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Line Integral and swept area

  1. Jan 10, 2012 #1
    1. The problem statement, all variables and given/known data

    Find the area swpet out by the line from the origin to the ellipse x=cos t and y=sin t as t varies from 0 to t_0 where t_0 is constant between 0 and 2 pi


    2. Relevant equations

    Use [itex]A= \frac{1}{2} \oint_{C} y dx -xdy[/itex]


    3. The attempt at a solution

    How does one determine how to graph this in order to aid calculation?

    Thanks
     
  2. jcsd
  3. Jan 10, 2012 #2

    LCKurtz

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    You could eliminate the parameter t if you want the xy equation, but you don't really need to for this problem. You have x and y given in terms of t; just plug x, y, dx, and dy in the integral and integrate with respect to t.
     
  4. Jan 11, 2012 #3
    Ok,

    1) I calculate

    [itex] \displaystyle A= \frac{1}{2} \int_{0}^{2 \pi} a sin t (-a sin t) dt - a cos t (a cos t)dt = \frac{-a^2}{2} \int_{0}^{ 2 \pi} (sin^2 t +cos^2 t) dt = -a^2 \pi [/itex]..? A negative area is not right..

    2)I am interested in how you would eliminate the parameter t as another method...can you advise?

    Thanks
     
  5. Jan 11, 2012 #4

    LCKurtz

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    That is because your formula I have highlighted in red is wrong. It should have a minus sign in front of it. And where did the ##a## come from in your answer. There is no ##a## in your problem.
    What do you get if you calculate ##x^2+y^2## in terms of your parameter ##t##?
     
  6. Jan 11, 2012 #5
    Well spotted, thanks. I left that out by mistake.The question has x= a cos t and y = a sin t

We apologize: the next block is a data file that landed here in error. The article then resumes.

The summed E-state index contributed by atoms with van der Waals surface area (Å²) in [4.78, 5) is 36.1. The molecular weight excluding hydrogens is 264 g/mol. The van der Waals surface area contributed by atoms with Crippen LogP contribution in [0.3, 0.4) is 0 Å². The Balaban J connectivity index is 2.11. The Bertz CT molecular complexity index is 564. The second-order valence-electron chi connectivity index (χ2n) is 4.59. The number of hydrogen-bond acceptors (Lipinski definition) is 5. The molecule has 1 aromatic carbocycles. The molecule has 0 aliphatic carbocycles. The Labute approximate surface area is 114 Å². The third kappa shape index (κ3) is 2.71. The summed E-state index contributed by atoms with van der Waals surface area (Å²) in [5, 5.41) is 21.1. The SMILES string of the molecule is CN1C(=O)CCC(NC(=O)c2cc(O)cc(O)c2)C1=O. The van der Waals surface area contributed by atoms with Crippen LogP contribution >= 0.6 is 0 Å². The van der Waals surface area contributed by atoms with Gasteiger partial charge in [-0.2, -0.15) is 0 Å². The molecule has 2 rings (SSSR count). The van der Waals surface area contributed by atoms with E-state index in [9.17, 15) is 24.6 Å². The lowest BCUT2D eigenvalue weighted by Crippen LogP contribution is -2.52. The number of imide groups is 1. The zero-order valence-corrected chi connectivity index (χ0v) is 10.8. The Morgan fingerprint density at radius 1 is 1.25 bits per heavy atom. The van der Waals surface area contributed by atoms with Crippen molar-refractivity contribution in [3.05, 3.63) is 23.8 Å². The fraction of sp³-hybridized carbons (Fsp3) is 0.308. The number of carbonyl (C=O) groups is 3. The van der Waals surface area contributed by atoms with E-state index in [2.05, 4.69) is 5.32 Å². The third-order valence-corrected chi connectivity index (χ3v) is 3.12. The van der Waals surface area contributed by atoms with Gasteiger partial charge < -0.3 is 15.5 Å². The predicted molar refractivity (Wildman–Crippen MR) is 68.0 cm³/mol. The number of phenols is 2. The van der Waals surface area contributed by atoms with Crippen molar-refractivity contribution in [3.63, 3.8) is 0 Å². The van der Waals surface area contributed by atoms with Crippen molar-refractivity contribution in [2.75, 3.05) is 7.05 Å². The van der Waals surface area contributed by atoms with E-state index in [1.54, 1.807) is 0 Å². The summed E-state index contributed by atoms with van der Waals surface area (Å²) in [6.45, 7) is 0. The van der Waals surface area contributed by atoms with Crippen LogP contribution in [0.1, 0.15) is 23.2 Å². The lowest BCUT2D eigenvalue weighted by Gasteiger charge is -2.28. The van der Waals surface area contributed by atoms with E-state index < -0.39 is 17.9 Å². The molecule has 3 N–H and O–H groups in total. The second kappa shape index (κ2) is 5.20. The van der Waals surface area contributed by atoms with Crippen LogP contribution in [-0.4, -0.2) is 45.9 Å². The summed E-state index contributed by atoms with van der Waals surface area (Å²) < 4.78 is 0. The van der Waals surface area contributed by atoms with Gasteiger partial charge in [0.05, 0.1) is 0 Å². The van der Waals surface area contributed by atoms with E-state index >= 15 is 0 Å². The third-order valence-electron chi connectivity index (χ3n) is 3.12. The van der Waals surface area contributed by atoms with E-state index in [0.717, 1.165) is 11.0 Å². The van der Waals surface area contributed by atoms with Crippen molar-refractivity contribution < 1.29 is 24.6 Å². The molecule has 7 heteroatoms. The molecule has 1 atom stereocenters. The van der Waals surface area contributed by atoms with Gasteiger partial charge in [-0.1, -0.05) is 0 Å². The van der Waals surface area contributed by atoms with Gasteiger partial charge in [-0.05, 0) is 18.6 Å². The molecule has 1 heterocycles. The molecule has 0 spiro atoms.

I guess there isn't enough info to calculate the area numerically, just in terms of 'a' like I have seen in similar example elsewhere.

    Well, equation of ellipse is x^2/a^2 +y^2/b^2 = 1. But based on this, shouldn't the above y=a sin t be y = b sin t?

    I think we get a more difficult integral using the 'eliminate t' method........?
     
  7. Jan 11, 2012 #6

    LCKurtz

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    There isn't any ##b## in your problem so why are you bringing that up? What do you get if you calculate ##x^2+y^2## in your example?
     
  8. Jan 11, 2012 #7
    I calculate x^2 +y^2 =a^2. So I am guessing we could rearrange for x and y and put back into original 'corrected' integral in post 1...?
     
  9. Jan 11, 2012 #8

    LCKurtz

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    We are now just going around in circles. You asked in your original post how you could graph the curve. I said one way was to eliminate the parameter but I told you that was unnecessary to work the problem. But if you want to see the curve, graph ##x^2+y^2=a^2## and look at it. I presume you do know what that graph is and how to graph it, right?
     
  10. Jan 11, 2012 #9



    Sorry, I mis-interpreted your first quote above. I thought you meant 'evaluating the integral' by eliminating the variable t instead of 'plotting it'.

    Yes I do know how to plot it. In the original question, I was thrown off by the word 'line' I thought it was more than just an ellipse,ie some combination of a revolved line with the ellipse...?

    Other than that, I'm pretty happy :-)
     
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